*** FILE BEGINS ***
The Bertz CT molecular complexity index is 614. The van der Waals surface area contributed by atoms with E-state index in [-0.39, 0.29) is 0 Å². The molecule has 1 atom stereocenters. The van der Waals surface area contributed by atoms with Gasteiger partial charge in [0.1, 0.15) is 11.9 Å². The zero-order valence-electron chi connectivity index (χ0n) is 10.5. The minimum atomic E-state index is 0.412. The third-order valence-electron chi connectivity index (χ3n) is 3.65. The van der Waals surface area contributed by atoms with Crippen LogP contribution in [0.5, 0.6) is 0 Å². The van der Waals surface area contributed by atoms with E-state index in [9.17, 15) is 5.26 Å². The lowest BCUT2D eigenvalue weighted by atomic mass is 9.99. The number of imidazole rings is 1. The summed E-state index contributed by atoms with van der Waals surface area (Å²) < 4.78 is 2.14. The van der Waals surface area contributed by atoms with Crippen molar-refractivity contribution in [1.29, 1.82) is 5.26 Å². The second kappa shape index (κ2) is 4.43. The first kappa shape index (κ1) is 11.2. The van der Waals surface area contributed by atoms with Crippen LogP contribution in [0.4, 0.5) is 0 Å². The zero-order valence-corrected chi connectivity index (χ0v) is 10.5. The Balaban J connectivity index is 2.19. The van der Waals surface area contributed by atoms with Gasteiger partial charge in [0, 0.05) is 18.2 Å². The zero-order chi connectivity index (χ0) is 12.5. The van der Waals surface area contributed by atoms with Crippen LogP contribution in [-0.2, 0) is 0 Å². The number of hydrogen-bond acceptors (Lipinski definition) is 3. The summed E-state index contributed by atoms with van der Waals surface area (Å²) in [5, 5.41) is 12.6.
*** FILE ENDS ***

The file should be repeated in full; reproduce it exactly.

The Bertz CT molecular complexity index is 614. The van der Waals surface area contributed by atoms with E-state index in [-0.39, 0.29) is 0 Å². The molecule has 1 atom stereocenters. The van der Waals surface area contributed by atoms with Gasteiger partial charge in [0.1, 0.15) is 11.9 Å². The zero-order valence-electron chi connectivity index (χ0n) is 10.5. The minimum atomic E-state index is 0.412. The third-order valence-electron chi connectivity index (χ3n) is 3.65. The van der Waals surface area contributed by atoms with Crippen LogP contribution in [0.5, 0.6) is 0 Å². The van der Waals surface area contributed by atoms with E-state index in [9.17, 15) is 5.26 Å². The lowest BCUT2D eigenvalue weighted by atomic mass is 9.99. The number of imidazole rings is 1. The summed E-state index contributed by atoms with van der Waals surface area (Å²) < 4.78 is 2.14. The van der Waals surface area contributed by atoms with Crippen molar-refractivity contribution in [1.29, 1.82) is 5.26 Å². The second kappa shape index (κ2) is 4.43. The first kappa shape index (κ1) is 11.2. The van der Waals surface area contributed by atoms with Crippen LogP contribution in [0.4, 0.5) is 0 Å². The zero-order valence-corrected chi connectivity index (χ0v) is 10.5. The Balaban J connectivity index is 2.19. The van der Waals surface area contributed by atoms with Gasteiger partial charge in [0, 0.05) is 18.2 Å². The zero-order chi connectivity index (χ0) is 12.5. The van der Waals surface area contributed by atoms with Crippen LogP contribution in [-0.2, 0) is 0 Å². The number of hydrogen-bond acceptors (Lipinski definition) is 3. The summed E-state index contributed by atoms with van der Waals surface area (Å²) in [5, 5.41) is 12.6.